View Articles

Monday, January 12, 2009

0053: Actus Essendi: Commentary on De Veritate, 10, 8, ad 13

Entry 0053: Actus Essendi: Commentary on De Veritate, 10, 8, ad 13

In this text Aquinas makes use of the principle of metaphysical priority. The application of metaphysical priority to the notion of ‘act’ results in the following gradation of acts:

First act:

Pure Act (God)

Second act:

Actus Essendi (the metaphysical principle that goes with ‘essence’)

Third act:

Substantial Form (which exists in both spiritual and material beings)

Fourth act:

Accidental Form (like the intelligence of men and angels)

Fifth act:

Activity of Accidental Forms (like reasoning in man)

Sixth act:

Products of Certain Activities of Accidental Forms (like a conclusion reached after a process of reasoning)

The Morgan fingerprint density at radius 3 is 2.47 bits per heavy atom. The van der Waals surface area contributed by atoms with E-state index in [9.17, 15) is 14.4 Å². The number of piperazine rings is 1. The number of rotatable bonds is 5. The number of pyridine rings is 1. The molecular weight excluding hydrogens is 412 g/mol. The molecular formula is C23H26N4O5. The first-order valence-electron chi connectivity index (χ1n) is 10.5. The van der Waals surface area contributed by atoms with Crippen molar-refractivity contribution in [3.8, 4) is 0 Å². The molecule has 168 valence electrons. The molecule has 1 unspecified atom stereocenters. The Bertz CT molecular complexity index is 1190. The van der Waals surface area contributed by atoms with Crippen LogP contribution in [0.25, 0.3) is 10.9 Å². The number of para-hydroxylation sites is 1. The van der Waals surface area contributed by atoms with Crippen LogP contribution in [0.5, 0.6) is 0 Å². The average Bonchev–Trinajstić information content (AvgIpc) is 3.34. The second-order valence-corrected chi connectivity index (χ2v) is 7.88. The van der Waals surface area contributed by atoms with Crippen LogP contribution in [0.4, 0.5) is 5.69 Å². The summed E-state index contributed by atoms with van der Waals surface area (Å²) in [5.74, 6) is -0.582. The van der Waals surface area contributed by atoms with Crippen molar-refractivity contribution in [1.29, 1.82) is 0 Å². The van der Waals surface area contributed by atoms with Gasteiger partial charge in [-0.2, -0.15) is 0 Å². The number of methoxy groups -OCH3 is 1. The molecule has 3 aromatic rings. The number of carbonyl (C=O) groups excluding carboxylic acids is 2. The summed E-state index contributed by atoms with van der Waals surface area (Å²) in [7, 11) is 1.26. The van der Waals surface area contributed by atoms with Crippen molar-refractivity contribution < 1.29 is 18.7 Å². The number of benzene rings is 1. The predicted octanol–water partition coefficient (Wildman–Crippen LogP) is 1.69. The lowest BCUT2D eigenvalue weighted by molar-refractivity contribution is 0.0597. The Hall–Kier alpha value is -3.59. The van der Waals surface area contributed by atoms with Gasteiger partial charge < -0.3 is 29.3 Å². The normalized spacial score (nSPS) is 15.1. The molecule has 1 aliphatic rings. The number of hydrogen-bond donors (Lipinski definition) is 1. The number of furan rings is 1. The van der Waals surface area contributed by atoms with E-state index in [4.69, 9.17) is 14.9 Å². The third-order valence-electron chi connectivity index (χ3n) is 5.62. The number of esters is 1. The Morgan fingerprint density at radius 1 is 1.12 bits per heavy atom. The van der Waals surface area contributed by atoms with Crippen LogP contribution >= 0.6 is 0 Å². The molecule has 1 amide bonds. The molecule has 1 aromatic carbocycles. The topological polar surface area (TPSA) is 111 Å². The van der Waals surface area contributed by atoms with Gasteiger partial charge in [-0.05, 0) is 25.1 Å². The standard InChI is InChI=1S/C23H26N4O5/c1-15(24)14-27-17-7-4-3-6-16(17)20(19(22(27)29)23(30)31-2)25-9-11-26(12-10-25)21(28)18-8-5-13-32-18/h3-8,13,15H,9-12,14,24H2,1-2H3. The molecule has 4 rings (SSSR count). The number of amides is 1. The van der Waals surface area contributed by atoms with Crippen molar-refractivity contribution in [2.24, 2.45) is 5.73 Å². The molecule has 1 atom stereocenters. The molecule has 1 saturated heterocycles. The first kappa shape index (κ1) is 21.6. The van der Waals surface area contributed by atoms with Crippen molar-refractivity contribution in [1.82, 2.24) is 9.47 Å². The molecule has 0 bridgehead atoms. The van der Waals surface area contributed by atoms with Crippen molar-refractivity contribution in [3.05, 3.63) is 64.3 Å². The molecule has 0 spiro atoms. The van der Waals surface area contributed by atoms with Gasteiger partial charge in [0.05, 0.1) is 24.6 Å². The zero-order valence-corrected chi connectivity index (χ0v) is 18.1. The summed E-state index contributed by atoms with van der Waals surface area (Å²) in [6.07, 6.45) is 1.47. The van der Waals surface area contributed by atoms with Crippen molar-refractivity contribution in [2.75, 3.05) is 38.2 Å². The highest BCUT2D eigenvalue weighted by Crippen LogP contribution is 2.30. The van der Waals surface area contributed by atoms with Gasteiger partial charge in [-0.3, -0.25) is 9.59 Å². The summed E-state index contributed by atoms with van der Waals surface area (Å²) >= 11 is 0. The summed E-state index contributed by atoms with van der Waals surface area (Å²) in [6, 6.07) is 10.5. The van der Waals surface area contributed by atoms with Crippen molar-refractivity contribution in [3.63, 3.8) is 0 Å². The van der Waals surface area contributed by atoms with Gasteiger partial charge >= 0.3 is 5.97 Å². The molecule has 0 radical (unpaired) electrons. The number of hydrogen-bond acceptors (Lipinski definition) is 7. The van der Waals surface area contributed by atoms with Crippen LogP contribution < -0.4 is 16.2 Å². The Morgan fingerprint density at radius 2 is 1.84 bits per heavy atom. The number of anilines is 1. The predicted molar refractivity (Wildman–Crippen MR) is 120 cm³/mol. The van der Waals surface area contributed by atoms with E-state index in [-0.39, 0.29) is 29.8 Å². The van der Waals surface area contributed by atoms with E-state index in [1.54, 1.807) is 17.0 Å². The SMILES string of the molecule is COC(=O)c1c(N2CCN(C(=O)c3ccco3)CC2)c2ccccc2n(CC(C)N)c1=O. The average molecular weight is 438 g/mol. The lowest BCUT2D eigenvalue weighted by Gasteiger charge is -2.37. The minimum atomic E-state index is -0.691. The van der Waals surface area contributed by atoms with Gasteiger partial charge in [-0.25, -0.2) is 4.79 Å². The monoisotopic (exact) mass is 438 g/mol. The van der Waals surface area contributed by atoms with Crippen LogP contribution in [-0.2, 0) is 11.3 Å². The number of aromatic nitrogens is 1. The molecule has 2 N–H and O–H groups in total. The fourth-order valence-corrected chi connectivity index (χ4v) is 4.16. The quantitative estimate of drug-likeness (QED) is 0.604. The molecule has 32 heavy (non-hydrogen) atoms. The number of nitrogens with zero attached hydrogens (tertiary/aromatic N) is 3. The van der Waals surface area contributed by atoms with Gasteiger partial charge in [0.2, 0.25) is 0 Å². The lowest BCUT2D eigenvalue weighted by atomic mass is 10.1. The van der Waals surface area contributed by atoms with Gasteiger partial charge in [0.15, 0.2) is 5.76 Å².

In the text, Aquinas mentions four acts: 1) the actus essendi, 2) the soul--a substantial form, 3) the faculty of the intellect--an accidental form, and 4) the act of understanding--an activity of an accidental form.

Now, from the perspective of the actus essendi, it makes sense to say that the intellectual faculty of man inheres in the soul because the metaphysical principle of actus essendi refers to a self-subsisting individual that is actually existing here and now.

De Veritate, 10, 8, ad 13, expresses this as follows: "The intellective power is a form of the soul with reference to its ‘act of being,’ for it exists in the soul as a property in a subject." (Intellectiva potentia est forma ipsius animae quantum ad actum essendi, eo quod habet esse in anima, sicut proprietas in subiecto.)

But with respect to the activity of the intellectual faculty, the soul could be made the content of our thinking. The intellectual faculty of man can direct its activity towards getting information about our soul. In this sense, the soul informs, ‘gives form,’ to our act of understanding.